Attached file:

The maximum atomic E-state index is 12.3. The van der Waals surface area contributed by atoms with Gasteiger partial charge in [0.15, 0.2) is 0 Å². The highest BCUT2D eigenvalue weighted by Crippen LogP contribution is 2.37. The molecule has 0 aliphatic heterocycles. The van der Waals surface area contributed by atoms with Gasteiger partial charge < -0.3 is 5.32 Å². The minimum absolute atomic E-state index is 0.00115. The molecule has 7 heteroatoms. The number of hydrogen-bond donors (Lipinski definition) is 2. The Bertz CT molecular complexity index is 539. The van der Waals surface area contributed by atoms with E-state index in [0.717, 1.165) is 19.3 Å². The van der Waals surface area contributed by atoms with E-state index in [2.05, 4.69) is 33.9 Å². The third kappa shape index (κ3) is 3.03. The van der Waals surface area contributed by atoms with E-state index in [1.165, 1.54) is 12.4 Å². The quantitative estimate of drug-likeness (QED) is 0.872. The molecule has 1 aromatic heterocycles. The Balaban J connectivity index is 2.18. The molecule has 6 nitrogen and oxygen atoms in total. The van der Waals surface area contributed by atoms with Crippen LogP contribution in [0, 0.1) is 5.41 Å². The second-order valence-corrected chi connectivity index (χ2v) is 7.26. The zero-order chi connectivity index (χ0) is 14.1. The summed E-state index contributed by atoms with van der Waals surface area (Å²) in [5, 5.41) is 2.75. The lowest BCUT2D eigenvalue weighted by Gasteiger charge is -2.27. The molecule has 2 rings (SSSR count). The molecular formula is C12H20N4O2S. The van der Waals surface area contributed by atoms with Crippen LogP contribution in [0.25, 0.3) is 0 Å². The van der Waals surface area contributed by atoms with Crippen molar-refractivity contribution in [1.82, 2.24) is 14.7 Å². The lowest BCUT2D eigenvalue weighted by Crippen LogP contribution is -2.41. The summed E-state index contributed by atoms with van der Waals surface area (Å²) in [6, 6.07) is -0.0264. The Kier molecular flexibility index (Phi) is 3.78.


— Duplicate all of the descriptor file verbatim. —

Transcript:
The maximum atomic E-state index is 12.3. The van der Waals surface area contributed by atoms with Gasteiger partial charge in [0.15, 0.2) is 0 Å². The highest BCUT2D eigenvalue weighted by Crippen LogP contribution is 2.37. The molecule has 0 aliphatic heterocycles. The van der Waals surface area contributed by atoms with Gasteiger partial charge < -0.3 is 5.32 Å². The minimum absolute atomic E-state index is 0.00115. The molecule has 7 heteroatoms. The number of hydrogen-bond donors (Lipinski definition) is 2. The Bertz CT molecular complexity index is 539. The van der Waals surface area contributed by atoms with E-state index in [0.717, 1.165) is 19.3 Å². The van der Waals surface area contributed by atoms with E-state index in [2.05, 4.69) is 33.9 Å². The third kappa shape index (κ3) is 3.03. The van der Waals surface area contributed by atoms with E-state index in [1.165, 1.54) is 12.4 Å². The quantitative estimate of drug-likeness (QED) is 0.872. The molecule has 1 aromatic heterocycles. The Balaban J connectivity index is 2.18. The molecule has 6 nitrogen and oxygen atoms in total. The van der Waals surface area contributed by atoms with Crippen LogP contribution in [0, 0.1) is 5.41 Å². The second-order valence-corrected chi connectivity index (χ2v) is 7.26. The zero-order chi connectivity index (χ0) is 14.1. The summed E-state index contributed by atoms with van der Waals surface area (Å²) in [5, 5.41) is 2.75. The lowest BCUT2D eigenvalue weighted by Gasteiger charge is -2.27. The molecule has 2 rings (SSSR count). The molecular formula is C12H20N4O2S. The van der Waals surface area contributed by atoms with Crippen LogP contribution in [0.25, 0.3) is 0 Å². The van der Waals surface area contributed by atoms with Crippen molar-refractivity contribution in [1.82, 2.24) is 14.7 Å². The lowest BCUT2D eigenvalue weighted by Crippen LogP contribution is -2.41. The summed E-state index contributed by atoms with van der Waals surface area (Å²) in [6, 6.07) is -0.0264. The Kier molecular flexibility index (Phi) is 3.78.